Monday, February 25, 2019

The Disappearing Scottish Terrier

What's new in the world of Scotties?

Well, they are failing. Inews reports that:

The iconic Scottish terrier or Scottie dog has been officially marked as at risk of disappearing. Numbers of the breed are so low that the distinctive black wire-haired dog is in danger of dying out, according to the Kennel Club. Last year an all-time low of only 438 Scottish terrier pups were registered with the dog breeds organisation. That is a decline of 38 per cent over the last five years with numbers now so low it is on the ‘at watch’ list.


Where to start?
Well, as they say in The Wizard of Oz, it's always best to start at the beginning. As I noted back in 2005:

The Scottish Terrier was registered by the American Kennel Club in 1885 and the first "Scottish Terrier Club" was created in England in 1887, and in Scotland in 1888.

Yes, those dates are correct -- the Scottish terrier breed name was recognized in the U.S. before England, and in England before Scotland. Clearly this was a breed made in the ring and not in the ground!

In fact, it was not until 1917 that the Kennel Club of Great Britain prohibited interbreeding between Scotties, Westies and Cairns -- the first step toward true breed recognition.

By 1917 few Scotties were being worked, and for a very simple reason: the dogs were too big.

Today's breed description for the Scottie is of a dog with a chest that is "very deep & broad" -- the exact opposite of what one wants in a working terrier!

Due to large heads, enormous chests, and excessive body weight, many of today's Scotties are born Cesarean. It is hard to imagine a clearer indication of how much show-ring breeders have distorted this dog to the point of ruination.

What else can we say about Scotties? Well, for one, they are a breed in bad health. As Joseph Harvill at Great Scots Magazine's "MacBlog" noted back in 2008:

What is killing us and our dogs are ‘typy’ good looks that hide recessive genes and late-onset diseases. However, the contamination of our Scottish Terrier gene pool can only worsen until we grasp this elemental truth of population genetics: kinship-increasing breeding practices, sustained over time, in a small breed population, lead inexorably to what population geneticists call “inbreeding depression.” Classic signs of inbreeding depression abound in Scottish Terriers today: (1) shorter lifespans (2) weakened immunology (3) smaller litters (4) increased whelping problems (5) spread of genetic diseases. Take one example: Scottie longevity.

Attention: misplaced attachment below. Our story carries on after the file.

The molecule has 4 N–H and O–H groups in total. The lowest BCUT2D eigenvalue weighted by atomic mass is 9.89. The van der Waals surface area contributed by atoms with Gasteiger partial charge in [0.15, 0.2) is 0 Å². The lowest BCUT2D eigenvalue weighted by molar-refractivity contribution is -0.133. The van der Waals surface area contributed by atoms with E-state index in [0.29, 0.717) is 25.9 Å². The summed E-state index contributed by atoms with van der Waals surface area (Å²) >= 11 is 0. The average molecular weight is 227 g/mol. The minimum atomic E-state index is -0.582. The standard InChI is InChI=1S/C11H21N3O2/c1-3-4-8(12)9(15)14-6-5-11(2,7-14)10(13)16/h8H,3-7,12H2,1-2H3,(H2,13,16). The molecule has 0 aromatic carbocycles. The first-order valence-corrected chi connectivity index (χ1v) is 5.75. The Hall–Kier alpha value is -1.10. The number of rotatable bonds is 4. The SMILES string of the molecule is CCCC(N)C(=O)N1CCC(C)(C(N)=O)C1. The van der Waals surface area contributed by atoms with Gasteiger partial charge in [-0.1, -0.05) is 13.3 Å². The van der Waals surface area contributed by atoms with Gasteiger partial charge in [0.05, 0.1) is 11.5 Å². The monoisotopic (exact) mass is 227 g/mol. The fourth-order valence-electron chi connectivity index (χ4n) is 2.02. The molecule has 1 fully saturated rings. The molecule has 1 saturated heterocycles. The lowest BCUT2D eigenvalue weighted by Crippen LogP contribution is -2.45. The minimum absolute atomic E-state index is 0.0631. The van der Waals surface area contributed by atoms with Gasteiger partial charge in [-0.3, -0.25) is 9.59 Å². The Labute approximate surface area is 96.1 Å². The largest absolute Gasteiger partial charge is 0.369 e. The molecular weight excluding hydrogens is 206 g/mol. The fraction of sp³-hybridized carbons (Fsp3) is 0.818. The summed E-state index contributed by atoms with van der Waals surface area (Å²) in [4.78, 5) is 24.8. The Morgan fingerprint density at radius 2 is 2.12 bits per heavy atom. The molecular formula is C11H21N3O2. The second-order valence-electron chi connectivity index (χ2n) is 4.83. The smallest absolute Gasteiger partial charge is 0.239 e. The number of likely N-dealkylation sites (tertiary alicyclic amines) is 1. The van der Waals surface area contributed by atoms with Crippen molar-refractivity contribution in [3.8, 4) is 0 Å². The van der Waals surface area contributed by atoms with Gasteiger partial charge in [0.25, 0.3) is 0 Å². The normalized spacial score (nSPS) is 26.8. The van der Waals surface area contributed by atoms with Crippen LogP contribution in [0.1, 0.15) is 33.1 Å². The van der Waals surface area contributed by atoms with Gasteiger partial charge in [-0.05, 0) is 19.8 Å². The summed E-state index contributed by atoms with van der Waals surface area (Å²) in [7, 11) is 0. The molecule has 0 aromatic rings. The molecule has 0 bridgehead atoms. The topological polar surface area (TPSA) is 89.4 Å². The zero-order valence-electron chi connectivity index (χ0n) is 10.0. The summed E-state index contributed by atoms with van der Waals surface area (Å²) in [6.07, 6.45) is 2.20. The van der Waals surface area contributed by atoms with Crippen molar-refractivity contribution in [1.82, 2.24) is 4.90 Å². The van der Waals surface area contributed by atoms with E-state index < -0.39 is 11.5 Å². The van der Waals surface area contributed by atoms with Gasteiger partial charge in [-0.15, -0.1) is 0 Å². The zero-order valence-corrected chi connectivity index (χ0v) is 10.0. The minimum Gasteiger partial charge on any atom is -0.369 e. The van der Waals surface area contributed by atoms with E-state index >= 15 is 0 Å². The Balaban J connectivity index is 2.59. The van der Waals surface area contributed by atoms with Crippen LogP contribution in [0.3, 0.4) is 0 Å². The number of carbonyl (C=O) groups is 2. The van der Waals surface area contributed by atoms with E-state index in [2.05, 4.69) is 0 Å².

In 1995 the STCA did a small health survey limited to their registered breeders and pegged the average Scottie lifespan at 11.2 years. In 2005, a decade later, Great Scots Magazine sponsored a comprehensive Scottie health survey, encompassing over 1,600 case studies comprising both show bred and pet Scottish Terriers, and found the average lifespan is 10.15 years. Assuming the STCA numbers from 1995 were accurate (those are the only longevity numbers the national club ever produced in their 95-year history to that date)—assuming their numbers are accurate, it shows our breed’s lifespan dropped by 10% in a single decade! That’s equivalent to humans losing perhaps eight years or more off our life-expectancy.

The tragedy here is simply this: a purebreed system lacking the perspective of biological conservation and driven rigidly by the aesthetics of ‘type’ is a system obsessed with a small portion of the genetic picture and functionally blind to larger gene pool dynamics. Despite manifest signs of a troubled gene pool, we persist in our bargain with the devil for ‘typy’ good looks blind to the fact that handsome, ‘typy’ Scotties that have high coefficients of inbreeding can only deepen our inbreeding depression.

Worse still, our kinship-raising/diversity-reducing breeding practices now are normalized and ensconsed as responsible practice setting in motion the irony of breed guardians who believe they are saving the gene pool by holding for rigid showring ‘type’ when in fact they are adding to the ravages of depleted genetic diversity in our best dogs.

The Scottie gene pool, it turns out, is poisoned most by our own contaminated values, traditions, and rituals and our proud breed has most to lose at the hands of its staunchest friends. The mind-set and the ‘typy’-motivated line-breeding traditions which have brought our dogs to this predicament will continue to justify patch work band-aid fixes until the stark reality of our dogs’ jeopardy is driven home to the public. Until it informs us and frightens us and angers us it won’t motivate us to change the way we breed and buy Scottish Terriers.

So, to put a point on it, the world of informed consumers is no longer as interested as it once was in a non-working dog with bad and declining health. The fact that a Scottie won Westminster in 2010 was not enough to turn things around.

So is the Scottie destined to swirl down the bowl to oblivion? Probably not. The 438 Scottish terrier pups born last year is just those dogs registered in The Kennel Club and does not include dogs not registered, dogs in the US, Canada, mainland Europe, and Australia, to say nothing of Latin America, Asia, and Africa. The Scottie is not going to wink off the planet quite yet.

But is it in trouble? Oh yes. It's been in trouble since the moment it was drawn into the Kennel Club.

1 comment:

Seej said...

You may or may not like SciFi, but there's a book that should speak to you. It's called The Day of the Klesh, and it's about the breeding of humans over generations based on mostly physical attributes, leading to different well defined breeds. Authored by MA Foster, it is the last book in a trilogy - the Ler trilogy. You might like it. I've read the whole thing three or four times.